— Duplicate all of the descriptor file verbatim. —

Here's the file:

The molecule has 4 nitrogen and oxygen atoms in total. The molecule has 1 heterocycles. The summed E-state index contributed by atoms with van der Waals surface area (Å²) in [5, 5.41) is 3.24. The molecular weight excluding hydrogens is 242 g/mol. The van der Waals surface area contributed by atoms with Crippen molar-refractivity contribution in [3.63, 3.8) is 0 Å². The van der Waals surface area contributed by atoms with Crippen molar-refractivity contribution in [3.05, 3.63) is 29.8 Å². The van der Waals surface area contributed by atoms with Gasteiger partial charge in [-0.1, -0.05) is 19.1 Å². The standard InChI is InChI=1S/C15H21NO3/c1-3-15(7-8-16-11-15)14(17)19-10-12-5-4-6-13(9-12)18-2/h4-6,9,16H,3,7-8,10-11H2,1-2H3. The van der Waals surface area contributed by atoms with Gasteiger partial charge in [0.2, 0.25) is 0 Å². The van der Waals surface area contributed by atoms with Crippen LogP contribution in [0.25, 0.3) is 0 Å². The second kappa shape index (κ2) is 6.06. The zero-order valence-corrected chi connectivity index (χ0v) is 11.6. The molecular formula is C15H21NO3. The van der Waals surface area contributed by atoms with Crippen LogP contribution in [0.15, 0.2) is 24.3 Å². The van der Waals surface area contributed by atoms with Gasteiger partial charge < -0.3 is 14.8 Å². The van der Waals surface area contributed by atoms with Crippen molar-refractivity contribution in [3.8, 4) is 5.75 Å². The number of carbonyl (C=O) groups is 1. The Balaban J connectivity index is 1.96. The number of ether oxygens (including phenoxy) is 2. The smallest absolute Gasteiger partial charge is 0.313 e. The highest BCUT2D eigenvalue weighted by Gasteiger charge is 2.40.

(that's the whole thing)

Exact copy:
The molecule has 4 nitrogen and oxygen atoms in total. The molecule has 1 heterocycles. The summed E-state index contributed by atoms with van der Waals surface area (Å²) in [5, 5.41) is 3.24. The molecular weight excluding hydrogens is 242 g/mol. The van der Waals surface area contributed by atoms with Crippen molar-refractivity contribution in [3.63, 3.8) is 0 Å². The van der Waals surface area contributed by atoms with Crippen molar-refractivity contribution in [3.05, 3.63) is 29.8 Å². The van der Waals surface area contributed by atoms with Gasteiger partial charge in [-0.1, -0.05) is 19.1 Å². The standard InChI is InChI=1S/C15H21NO3/c1-3-15(7-8-16-11-15)14(17)19-10-12-5-4-6-13(9-12)18-2/h4-6,9,16H,3,7-8,10-11H2,1-2H3. The van der Waals surface area contributed by atoms with Gasteiger partial charge in [0.2, 0.25) is 0 Å². The van der Waals surface area contributed by atoms with Crippen LogP contribution in [0.25, 0.3) is 0 Å². The second kappa shape index (κ2) is 6.06. The zero-order valence-corrected chi connectivity index (χ0v) is 11.6. The molecular formula is C15H21NO3. The van der Waals surface area contributed by atoms with Crippen LogP contribution in [0.15, 0.2) is 24.3 Å². The van der Waals surface area contributed by atoms with Gasteiger partial charge < -0.3 is 14.8 Å². The van der Waals surface area contributed by atoms with Crippen molar-refractivity contribution in [3.8, 4) is 5.75 Å². The number of carbonyl (C=O) groups is 1. The Balaban J connectivity index is 1.96. The number of ether oxygens (including phenoxy) is 2. The smallest absolute Gasteiger partial charge is 0.313 e. The highest BCUT2D eigenvalue weighted by Gasteiger charge is 2.40.